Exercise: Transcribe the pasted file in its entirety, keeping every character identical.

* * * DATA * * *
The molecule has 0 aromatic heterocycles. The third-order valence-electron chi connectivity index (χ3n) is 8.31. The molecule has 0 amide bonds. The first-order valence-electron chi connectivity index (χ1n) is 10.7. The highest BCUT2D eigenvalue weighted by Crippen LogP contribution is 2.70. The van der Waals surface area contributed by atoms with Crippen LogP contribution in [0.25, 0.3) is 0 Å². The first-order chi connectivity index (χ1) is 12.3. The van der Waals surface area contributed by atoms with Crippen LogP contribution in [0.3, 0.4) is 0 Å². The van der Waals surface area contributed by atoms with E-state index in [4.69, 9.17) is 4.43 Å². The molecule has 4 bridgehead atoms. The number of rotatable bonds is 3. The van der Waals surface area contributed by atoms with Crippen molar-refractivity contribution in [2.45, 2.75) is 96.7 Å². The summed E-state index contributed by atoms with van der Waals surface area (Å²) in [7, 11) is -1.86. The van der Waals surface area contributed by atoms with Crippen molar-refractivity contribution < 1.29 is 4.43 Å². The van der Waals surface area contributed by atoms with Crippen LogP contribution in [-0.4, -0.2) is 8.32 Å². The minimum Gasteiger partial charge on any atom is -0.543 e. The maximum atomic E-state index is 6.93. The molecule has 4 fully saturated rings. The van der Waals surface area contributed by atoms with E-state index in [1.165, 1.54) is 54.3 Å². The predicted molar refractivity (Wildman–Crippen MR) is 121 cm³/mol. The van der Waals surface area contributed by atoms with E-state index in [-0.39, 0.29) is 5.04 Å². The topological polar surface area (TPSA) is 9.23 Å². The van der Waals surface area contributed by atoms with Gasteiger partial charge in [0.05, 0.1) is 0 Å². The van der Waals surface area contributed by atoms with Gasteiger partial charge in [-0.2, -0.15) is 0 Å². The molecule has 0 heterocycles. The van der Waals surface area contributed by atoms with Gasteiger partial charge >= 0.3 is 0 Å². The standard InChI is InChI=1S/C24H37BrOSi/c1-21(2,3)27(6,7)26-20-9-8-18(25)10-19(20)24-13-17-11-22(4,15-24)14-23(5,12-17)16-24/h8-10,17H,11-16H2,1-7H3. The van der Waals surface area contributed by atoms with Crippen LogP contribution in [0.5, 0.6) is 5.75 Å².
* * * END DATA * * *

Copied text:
The molecule has 0 aromatic heterocycles. The third-order valence-electron chi connectivity index (χ3n) is 8.31. The molecule has 0 amide bonds. The first-order valence-electron chi connectivity index (χ1n) is 10.7. The highest BCUT2D eigenvalue weighted by Crippen LogP contribution is 2.70. The van der Waals surface area contributed by atoms with Crippen LogP contribution in [0.25, 0.3) is 0 Å². The first-order chi connectivity index (χ1) is 12.3. The van der Waals surface area contributed by atoms with Crippen LogP contribution in [0.3, 0.4) is 0 Å². The van der Waals surface area contributed by atoms with E-state index in [4.69, 9.17) is 4.43 Å². The molecule has 4 bridgehead atoms. The number of rotatable bonds is 3. The van der Waals surface area contributed by atoms with Crippen molar-refractivity contribution in [2.45, 2.75) is 96.7 Å². The summed E-state index contributed by atoms with van der Waals surface area (Å²) in [7, 11) is -1.86. The van der Waals surface area contributed by atoms with Crippen molar-refractivity contribution < 1.29 is 4.43 Å². The van der Waals surface area contributed by atoms with Crippen LogP contribution in [-0.4, -0.2) is 8.32 Å². The minimum Gasteiger partial charge on any atom is -0.543 e. The maximum atomic E-state index is 6.93. The molecule has 4 fully saturated rings. The van der Waals surface area contributed by atoms with E-state index in [1.165, 1.54) is 54.3 Å². The predicted molar refractivity (Wildman–Crippen MR) is 121 cm³/mol. The van der Waals surface area contributed by atoms with E-state index in [-0.39, 0.29) is 5.04 Å². The topological polar surface area (TPSA) is 9.23 Å². The van der Waals surface area contributed by atoms with Gasteiger partial charge in [0.05, 0.1) is 0 Å². The van der Waals surface area contributed by atoms with Gasteiger partial charge in [-0.2, -0.15) is 0 Å². The molecule has 0 heterocycles. The van der Waals surface area contributed by atoms with Gasteiger partial charge >= 0.3 is 0 Å². The standard InChI is InChI=1S/C24H37BrOSi/c1-21(2,3)27(6,7)26-20-9-8-18(25)10-19(20)24-13-17-11-22(4,15-24)14-23(5,12-17)16-24/h8-10,17H,11-16H2,1-7H3. The van der Waals surface area contributed by atoms with Crippen LogP contribution in [0.5, 0.6) is 5.75 Å².